In February I visited Henry St school. This was the school where Peter Stassi, a fellow exchange teacher worked, a school with problems that would have broken many schools in Britain – though we, too, have since experienced a steep learning curve.
The fact that one of his students had never heard of either England or Britain, was the least of Peter Stassi’s problems. Muggings were common and security staff patrolled the corridors.
Whilst being shown around, I left my guide’s side barely a moment to investigate a notice board. Almost immediately I was pounced upon by a firm but courteous guard who asked me who I was and what I was doing there.
What impressed me most however was their ‘Special Needs’ provision. Then, in Britain, most schools had just one special needs class in each Year Group, where, irrespective of the cause, all ‘slow’ learners were placed together – the dyslexic sitting next to the ‘naughty’, the autistic sitting next to the screaming off-the-wall extrovert.
At Henry Street, special needs were diagnosed, grouped and taught according to their specific needs – the ‘naughty’ special needs enjoying a tough looking ‘bouncer’ at the back of the class to reinforce authority.
The staff at Henry St were friendly but divided into cliques. Many were Jewish, some gay and all of them surviving by good humour and wit.
To this day I can remember Paul Cohen, a born raconteur, able to transform the sad, the gross, and discipline flashpoints into pure comedy gold. Most of discipline problems involved the penis in one way or another. When a boy demanded to go to the toilet in the middle of a lesson, Paul Cohen recklessly refused. An instant later the boy pulled out a knife. As Paul said, at that point I was willing to unbutton his trousers for him.
Another student expressed his ‘anger issues’ in sexual assault.
A strategy, enthusiastically advocated by one teacher was to create the right ambience. His particularly violent class was soothed by soft music and dim lighting. Paul Cohen tried it. Halfway through the lesson he heard a soft groaning from the back of the class as a boy called Wayne was wanked off by another. The lesson continued after Paul told Wayne to pull up his trousers and the other boy to wash his hands.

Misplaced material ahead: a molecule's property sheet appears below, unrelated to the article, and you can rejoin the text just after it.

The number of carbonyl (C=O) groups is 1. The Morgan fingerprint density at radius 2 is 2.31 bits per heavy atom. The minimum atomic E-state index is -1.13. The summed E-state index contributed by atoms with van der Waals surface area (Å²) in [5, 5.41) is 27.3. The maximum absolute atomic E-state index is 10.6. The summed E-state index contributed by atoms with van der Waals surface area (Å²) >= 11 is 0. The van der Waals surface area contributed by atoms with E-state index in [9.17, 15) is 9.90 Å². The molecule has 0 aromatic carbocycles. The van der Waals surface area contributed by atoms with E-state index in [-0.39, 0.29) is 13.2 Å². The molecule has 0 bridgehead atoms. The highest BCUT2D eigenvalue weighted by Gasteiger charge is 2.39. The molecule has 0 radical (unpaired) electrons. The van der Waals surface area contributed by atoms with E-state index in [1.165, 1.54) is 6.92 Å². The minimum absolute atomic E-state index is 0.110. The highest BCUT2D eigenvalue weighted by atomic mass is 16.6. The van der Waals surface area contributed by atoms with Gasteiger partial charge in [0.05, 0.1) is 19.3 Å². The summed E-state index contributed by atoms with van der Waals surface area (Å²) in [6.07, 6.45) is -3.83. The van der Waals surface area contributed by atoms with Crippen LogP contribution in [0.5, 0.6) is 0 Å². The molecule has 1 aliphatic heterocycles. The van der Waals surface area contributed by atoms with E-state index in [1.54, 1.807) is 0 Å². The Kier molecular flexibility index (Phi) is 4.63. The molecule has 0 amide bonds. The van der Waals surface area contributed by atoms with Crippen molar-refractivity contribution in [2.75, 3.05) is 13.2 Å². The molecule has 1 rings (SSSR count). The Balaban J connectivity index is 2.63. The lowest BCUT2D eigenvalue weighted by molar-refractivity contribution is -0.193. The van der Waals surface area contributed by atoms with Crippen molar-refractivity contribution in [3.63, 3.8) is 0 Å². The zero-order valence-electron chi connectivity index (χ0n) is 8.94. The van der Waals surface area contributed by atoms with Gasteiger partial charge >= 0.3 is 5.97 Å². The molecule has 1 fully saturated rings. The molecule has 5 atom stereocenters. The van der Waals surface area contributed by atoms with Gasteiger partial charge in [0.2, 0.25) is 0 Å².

It’s interesting how two schools, sharing sharing similar problems, can be a universe apart.
The most impressive school I visited was Sousa Junior High School in the Bronx. This had been a sink school until one man, Dr Hill Wilson Brindle, took over as Principal.
Some men have power; you feel it in the handshake that emits a small electric shock. (I’m sure you could buy a gizmo that did that, advertised between the Charles Atlas advert and the glasses that allowed you to see behind you, near the back of most comics) This man didn’t need a gizmo; you sensed static before your hand made contact. He exuded authority and this was the way he ran his school.
When the bell sounded, students followed a one way system in single file, in silence, and keeping their feet on a painted yellow line. Teachers stood in corridors with folded arms like prison guards, but without the guns. In the dining hall students ate in two shifts, each lasting twenty minutes. A buzzer told them when they could talk and when they couldn’t.
In short it flew against the grain of every progressive idea, except the one and most obvious. This was one of the toughest areas in the entire country, tougher than Henry St. but, in Dr Brindle’s words, you don’t teach anything until you have control. He brought the ethos of the US army into the school and it worked. Grades soared, along with pride and aspiration. Parents wanted their children to come to this particular school, and students on graduating aspired with confidence to more prestigious high schools further away. I’ve never forgotten Sousa High School, nor Dr Hill Wilson Brindle.